"Thirst" doesn't only deliver a lot of sex but also violence. Blood gets drunken in gallons so that the viewer almost gets sick of watching it. Apart from a few small scenes in the last third of the movie there are no real shocking moments, though. The film proves to be more of a quiet (family)drama whereas it has to be said that it's nice to see Shin Ha-kyeong ("Save the Green Planet") in a supporting role here since he can carry the oftentimes too awkward humor of the director the best. Some of the scenes imbued with jet-black humor are too odd, however, to really arouse any laughters. The audience is rather left with an alienating feeling which is especially the case concerning some of the casually thrown in dream sequences or day dreams. A lot of them simply don't fit together. Whereas the very unique humor of the director could add to the movie quality of his former works we get to see the back side of the medal here which creates a repulsive feeling. The worst part, however, is that the film actually doesn't seem to have to tell anything. As a result the almost 135 minutes feel unnecessarily stretched even the more as Park often runs in circles with his story.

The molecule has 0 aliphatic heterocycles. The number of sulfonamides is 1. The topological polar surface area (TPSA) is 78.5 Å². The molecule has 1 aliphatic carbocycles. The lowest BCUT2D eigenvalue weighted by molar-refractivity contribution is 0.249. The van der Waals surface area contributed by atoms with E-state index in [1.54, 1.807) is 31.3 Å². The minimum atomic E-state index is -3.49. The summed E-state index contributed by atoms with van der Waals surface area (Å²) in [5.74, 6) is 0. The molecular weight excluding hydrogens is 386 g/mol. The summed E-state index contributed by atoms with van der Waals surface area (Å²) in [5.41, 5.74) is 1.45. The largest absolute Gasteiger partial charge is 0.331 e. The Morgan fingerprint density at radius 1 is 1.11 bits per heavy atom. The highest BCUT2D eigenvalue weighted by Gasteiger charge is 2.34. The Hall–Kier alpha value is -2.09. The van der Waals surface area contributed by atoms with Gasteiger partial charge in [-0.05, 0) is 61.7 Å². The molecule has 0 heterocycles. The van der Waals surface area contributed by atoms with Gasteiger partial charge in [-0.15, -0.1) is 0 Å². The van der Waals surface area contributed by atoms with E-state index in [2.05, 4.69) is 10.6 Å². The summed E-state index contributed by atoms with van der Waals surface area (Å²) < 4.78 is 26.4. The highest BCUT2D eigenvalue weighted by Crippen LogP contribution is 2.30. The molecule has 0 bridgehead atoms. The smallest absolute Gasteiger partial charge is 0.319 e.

The script depicts the film's biggest flaw. According to Park Chan-wook the story is based on Émile Zola's "Thérèse Raquin", even if there were no vampires in his story, but the director neither manages to satisfyingly draw out his transfer of Zola's story into the vampire genre nor depict the lower middle class family drama set in motion by an unfaithful wife. Sadly, even his pictures aren't really outstanding. But what's left of this director's skills, if he isn't even capable of bringing his former creativeness to paper nor to the big screen anymore? Have his former masterpieces sucked out all creativeness of Park? At least it has to be pointed out that "Thirst" offers more coherence than "I'm a Cyborg but that's ok" even if a true red thread might look different than what we get here. Furthermore, the ending actually could have been moving as we realize later on if we hadn't had such an cold emotional bond to the characters. Park Chan-wook has missed too many opportunities in his newest movie and only thanks to its "uniqueness" "Thirst" oftentimes seems more interesting than it maybe deserves to be called actually. However, the fact that this movie is supposed to be from the same director who brought us such masterpieces as "JSA" and "Oldboy" somehow seems pretty unbelievable...